Since conflicts and disputes are a natural part of our daily professional and personal lives, becoming a conflict resolution specialist can be a great idea.
Especially when you consider relatively low entry barriers for this career – the occupation usually doesn’t require a national license, it is widely sought after in multiple sectors, and the typical educational background required is an undergraduate degree.
On top of it, conflict resolution careers are established enough to be listed on the BLS Occupational Handbook, which reports a steady job outlook. From 2020 to 2030, the employment of arbitrators, mediators, and conciliators is projected to grow 10%.
So, if these prospects sound exciting to you, stick with us while we explore how exactly one becomes a conflict resolution specialist. Let’s dive in.
Job Description: Who is a Conflict Resolution Specialist?
Before we outline the main steps in launching this career line, we need to understand what a conflict resolution specialist does.
As an occupation, conflict resolution is a broad field that includes several sub-specializations, including mediators, arbitrators, ombudsmen, conciliators, contract negotiators, and fact finders.
No matter the specific title a conflict resolution specialist bears, the essence of the job remains the same. These experts help two or more parties reach a resolution outside of court. The main goal is to get a consensus without resorting to litigation.
To do so, conflict resolution specialists are expected to perform multiple tasks. Typically, their working day consists of:
- Meeting with conflicting parties
- Investigating the conflict
- Clarifying parties’ issues, concerns, needs, and interests
- Counseling and negotiating
- Prepare settlement agreements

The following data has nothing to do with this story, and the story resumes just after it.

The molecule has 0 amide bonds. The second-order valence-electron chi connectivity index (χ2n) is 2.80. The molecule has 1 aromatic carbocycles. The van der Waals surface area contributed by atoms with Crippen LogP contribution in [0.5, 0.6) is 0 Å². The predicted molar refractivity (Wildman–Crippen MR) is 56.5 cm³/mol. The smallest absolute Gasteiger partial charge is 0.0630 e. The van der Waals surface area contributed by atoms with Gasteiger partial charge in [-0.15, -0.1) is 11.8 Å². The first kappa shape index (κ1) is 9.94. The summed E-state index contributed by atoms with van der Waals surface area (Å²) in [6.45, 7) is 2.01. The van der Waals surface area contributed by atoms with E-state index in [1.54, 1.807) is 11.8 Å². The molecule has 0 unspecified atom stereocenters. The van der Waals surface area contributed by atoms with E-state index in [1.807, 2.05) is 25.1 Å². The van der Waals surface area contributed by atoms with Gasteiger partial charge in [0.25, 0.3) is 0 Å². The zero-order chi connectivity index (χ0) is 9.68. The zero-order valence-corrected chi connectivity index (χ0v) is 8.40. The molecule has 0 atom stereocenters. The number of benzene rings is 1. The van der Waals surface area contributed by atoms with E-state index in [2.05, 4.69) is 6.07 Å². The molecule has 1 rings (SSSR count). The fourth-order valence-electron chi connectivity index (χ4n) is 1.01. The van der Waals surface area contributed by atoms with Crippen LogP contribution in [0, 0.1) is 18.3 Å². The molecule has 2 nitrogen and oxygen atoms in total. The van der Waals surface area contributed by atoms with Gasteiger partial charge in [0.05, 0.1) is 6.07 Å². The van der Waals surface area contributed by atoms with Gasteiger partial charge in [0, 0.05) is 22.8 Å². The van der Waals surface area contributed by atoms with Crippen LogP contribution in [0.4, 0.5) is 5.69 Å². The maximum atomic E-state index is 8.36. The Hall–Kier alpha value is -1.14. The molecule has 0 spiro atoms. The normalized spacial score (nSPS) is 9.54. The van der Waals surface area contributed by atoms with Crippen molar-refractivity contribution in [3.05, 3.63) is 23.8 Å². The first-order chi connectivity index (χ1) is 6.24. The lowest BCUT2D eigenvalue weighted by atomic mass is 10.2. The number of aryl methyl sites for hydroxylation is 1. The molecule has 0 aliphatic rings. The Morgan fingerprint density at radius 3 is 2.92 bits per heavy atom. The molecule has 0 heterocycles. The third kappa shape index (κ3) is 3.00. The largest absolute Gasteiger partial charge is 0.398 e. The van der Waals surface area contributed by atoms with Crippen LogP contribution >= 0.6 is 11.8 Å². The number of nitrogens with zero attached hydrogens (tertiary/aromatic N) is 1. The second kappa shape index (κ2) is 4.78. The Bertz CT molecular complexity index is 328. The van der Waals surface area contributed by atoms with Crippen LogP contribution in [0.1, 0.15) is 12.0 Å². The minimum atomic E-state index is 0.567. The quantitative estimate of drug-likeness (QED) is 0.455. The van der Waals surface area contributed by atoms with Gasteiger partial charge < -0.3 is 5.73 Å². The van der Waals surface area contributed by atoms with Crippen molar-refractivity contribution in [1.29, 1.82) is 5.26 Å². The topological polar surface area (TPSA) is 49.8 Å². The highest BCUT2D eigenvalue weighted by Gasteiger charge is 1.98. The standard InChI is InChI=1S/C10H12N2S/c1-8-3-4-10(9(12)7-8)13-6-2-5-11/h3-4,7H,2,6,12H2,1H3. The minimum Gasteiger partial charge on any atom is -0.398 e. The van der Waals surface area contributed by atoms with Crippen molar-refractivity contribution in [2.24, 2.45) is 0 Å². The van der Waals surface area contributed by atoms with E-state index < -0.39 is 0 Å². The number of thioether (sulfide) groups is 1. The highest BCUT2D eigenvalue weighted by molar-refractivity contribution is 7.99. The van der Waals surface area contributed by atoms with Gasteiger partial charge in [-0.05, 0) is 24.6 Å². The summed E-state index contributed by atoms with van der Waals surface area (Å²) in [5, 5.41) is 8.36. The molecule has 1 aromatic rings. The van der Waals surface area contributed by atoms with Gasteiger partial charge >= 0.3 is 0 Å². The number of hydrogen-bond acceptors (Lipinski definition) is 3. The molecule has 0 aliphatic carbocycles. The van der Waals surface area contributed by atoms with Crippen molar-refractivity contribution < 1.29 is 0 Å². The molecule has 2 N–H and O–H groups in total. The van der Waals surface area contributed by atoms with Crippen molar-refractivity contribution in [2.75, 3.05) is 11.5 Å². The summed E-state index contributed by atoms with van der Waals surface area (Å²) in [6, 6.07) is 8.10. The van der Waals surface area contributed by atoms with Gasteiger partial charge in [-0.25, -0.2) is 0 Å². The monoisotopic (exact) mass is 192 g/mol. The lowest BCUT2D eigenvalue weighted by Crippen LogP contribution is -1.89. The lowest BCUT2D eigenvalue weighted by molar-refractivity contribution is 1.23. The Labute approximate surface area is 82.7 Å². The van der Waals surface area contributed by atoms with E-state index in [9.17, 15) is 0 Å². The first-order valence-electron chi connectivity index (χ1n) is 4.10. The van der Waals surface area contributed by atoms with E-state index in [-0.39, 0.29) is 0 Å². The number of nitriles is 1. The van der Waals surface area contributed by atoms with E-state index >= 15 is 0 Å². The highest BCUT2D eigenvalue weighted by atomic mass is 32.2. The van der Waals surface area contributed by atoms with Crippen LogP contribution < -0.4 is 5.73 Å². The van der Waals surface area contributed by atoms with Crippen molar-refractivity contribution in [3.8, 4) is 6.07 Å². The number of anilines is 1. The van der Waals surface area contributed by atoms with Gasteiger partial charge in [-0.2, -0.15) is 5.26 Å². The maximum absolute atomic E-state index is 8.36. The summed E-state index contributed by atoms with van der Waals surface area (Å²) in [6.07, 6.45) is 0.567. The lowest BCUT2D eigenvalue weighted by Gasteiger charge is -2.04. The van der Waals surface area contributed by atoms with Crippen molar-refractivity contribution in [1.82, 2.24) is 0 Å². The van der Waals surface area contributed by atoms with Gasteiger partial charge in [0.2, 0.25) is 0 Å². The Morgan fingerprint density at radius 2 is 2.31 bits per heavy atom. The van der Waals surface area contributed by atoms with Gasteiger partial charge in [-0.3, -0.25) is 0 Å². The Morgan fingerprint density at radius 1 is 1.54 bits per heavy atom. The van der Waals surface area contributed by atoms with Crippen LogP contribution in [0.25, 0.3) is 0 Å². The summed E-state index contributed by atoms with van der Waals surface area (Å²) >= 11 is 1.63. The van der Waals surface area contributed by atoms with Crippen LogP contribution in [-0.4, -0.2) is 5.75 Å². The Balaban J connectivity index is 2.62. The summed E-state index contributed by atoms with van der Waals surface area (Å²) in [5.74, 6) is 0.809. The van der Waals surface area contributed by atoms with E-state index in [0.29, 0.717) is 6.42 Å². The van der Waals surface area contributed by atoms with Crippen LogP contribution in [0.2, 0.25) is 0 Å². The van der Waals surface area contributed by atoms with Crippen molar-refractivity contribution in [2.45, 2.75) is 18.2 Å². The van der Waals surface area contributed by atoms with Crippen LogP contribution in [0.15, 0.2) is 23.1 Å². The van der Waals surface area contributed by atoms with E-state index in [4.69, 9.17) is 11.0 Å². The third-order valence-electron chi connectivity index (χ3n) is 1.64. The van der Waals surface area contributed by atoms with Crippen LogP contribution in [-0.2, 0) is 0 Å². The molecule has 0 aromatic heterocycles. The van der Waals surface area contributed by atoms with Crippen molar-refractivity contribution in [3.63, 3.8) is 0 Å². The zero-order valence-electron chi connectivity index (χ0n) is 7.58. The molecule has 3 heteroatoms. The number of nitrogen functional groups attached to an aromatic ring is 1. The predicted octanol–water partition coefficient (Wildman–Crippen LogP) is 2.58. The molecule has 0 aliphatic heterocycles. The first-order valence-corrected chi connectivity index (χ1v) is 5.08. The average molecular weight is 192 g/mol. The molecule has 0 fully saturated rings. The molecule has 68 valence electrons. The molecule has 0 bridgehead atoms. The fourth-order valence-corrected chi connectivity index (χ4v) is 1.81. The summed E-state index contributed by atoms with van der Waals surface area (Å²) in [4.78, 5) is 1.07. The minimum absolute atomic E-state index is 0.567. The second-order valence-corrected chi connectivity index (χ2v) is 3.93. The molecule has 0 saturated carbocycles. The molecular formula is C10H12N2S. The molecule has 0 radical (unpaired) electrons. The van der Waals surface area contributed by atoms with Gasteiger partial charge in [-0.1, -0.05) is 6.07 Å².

- Apply relevant laws, regulations, and policies
And – as you may assume – these tasks are not stress-free. Regardless of the dispute’s specs, finding a way out of it is rarely easy. That’s why conflict resolution specialists need to have a unique set of skills if they want to be good at their job. Some of the most important are:
- Active listening
- Attention to detail
- Effective communication
- Reading and writing
- Decision making
Main Steps in Becoming a Conflict Resolution Specialist
Like in most career lines, many paths can lead you to achieve the desired expertise. Conflict resolution specialists who emerge from different backgrounds often have various qualifications and varied working experience. However, some qualifying milestones are considered an excellent way to start a conflict resolution career.
#1 Area of Expertise
As we’ve noted already, there are many specific occupations in conflict resolution. But the diversity doesn’t end there. In addition to various types of expertise, you can choose between multiple areas of expertise, such as family law, intellectual property, health care, financial services, media, education, etc.
The best way to launch your career is to identify your narrow area of expertise precisely. That way, you can effectively build your qualifications and adjust them to corresponding job descriptions. You can do that by carefully researching the industry, talking to accomplished experts, and offering to volunteer.